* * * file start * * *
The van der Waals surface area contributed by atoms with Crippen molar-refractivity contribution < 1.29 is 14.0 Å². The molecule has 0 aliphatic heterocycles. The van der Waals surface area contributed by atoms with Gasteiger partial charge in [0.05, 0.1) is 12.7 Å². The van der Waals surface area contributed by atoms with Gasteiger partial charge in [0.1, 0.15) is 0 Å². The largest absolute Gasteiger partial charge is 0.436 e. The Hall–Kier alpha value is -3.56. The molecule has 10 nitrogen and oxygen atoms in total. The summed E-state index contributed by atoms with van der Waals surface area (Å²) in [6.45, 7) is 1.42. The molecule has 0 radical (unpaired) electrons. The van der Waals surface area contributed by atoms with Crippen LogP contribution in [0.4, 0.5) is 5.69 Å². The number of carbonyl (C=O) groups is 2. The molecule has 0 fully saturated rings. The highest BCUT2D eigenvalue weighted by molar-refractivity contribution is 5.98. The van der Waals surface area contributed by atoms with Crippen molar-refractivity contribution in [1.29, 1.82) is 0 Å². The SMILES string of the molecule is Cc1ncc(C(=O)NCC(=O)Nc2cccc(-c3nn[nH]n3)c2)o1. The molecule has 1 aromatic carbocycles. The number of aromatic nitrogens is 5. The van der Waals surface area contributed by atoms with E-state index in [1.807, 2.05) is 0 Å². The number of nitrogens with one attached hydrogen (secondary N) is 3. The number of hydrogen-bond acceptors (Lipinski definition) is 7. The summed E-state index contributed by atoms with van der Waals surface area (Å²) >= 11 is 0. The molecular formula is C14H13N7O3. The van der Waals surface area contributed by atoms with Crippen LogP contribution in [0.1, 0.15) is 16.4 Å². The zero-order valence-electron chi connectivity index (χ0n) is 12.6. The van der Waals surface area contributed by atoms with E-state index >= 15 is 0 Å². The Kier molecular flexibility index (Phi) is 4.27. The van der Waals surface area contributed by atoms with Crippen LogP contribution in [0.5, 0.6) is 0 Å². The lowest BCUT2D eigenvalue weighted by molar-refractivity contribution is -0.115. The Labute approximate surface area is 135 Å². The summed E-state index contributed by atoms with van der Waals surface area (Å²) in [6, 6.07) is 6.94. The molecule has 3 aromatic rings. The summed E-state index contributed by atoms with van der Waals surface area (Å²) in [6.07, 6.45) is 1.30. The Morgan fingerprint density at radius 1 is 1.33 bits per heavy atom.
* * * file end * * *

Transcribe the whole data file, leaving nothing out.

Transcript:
The van der Waals surface area contributed by atoms with Crippen molar-refractivity contribution < 1.29 is 14.0 Å². The molecule has 0 aliphatic heterocycles. The van der Waals surface area contributed by atoms with Gasteiger partial charge in [0.05, 0.1) is 12.7 Å². The van der Waals surface area contributed by atoms with Gasteiger partial charge in [0.1, 0.15) is 0 Å². The largest absolute Gasteiger partial charge is 0.436 e. The Hall–Kier alpha value is -3.56. The molecule has 10 nitrogen and oxygen atoms in total. The summed E-state index contributed by atoms with van der Waals surface area (Å²) in [6.45, 7) is 1.42. The molecule has 0 radical (unpaired) electrons. The van der Waals surface area contributed by atoms with Crippen LogP contribution in [0.4, 0.5) is 5.69 Å². The number of carbonyl (C=O) groups is 2. The molecule has 0 fully saturated rings. The highest BCUT2D eigenvalue weighted by molar-refractivity contribution is 5.98. The van der Waals surface area contributed by atoms with Crippen molar-refractivity contribution in [1.29, 1.82) is 0 Å². The SMILES string of the molecule is Cc1ncc(C(=O)NCC(=O)Nc2cccc(-c3nn[nH]n3)c2)o1. The molecule has 1 aromatic carbocycles. The number of aromatic nitrogens is 5. The van der Waals surface area contributed by atoms with E-state index in [1.807, 2.05) is 0 Å². The number of nitrogens with one attached hydrogen (secondary N) is 3. The number of hydrogen-bond acceptors (Lipinski definition) is 7. The summed E-state index contributed by atoms with van der Waals surface area (Å²) >= 11 is 0. The molecular formula is C14H13N7O3. The van der Waals surface area contributed by atoms with Crippen LogP contribution in [0.1, 0.15) is 16.4 Å². The zero-order valence-electron chi connectivity index (χ0n) is 12.6. The van der Waals surface area contributed by atoms with E-state index >= 15 is 0 Å². The Kier molecular flexibility index (Phi) is 4.27. The van der Waals surface area contributed by atoms with Crippen LogP contribution in [0.5, 0.6) is 0 Å². The lowest BCUT2D eigenvalue weighted by molar-refractivity contribution is -0.115. The Labute approximate surface area is 135 Å². The summed E-state index contributed by atoms with van der Waals surface area (Å²) in [6, 6.07) is 6.94. The molecule has 3 aromatic rings. The summed E-state index contributed by atoms with van der Waals surface area (Å²) in [6.07, 6.45) is 1.30. The Morgan fingerprint density at radius 1 is 1.33 bits per heavy atom.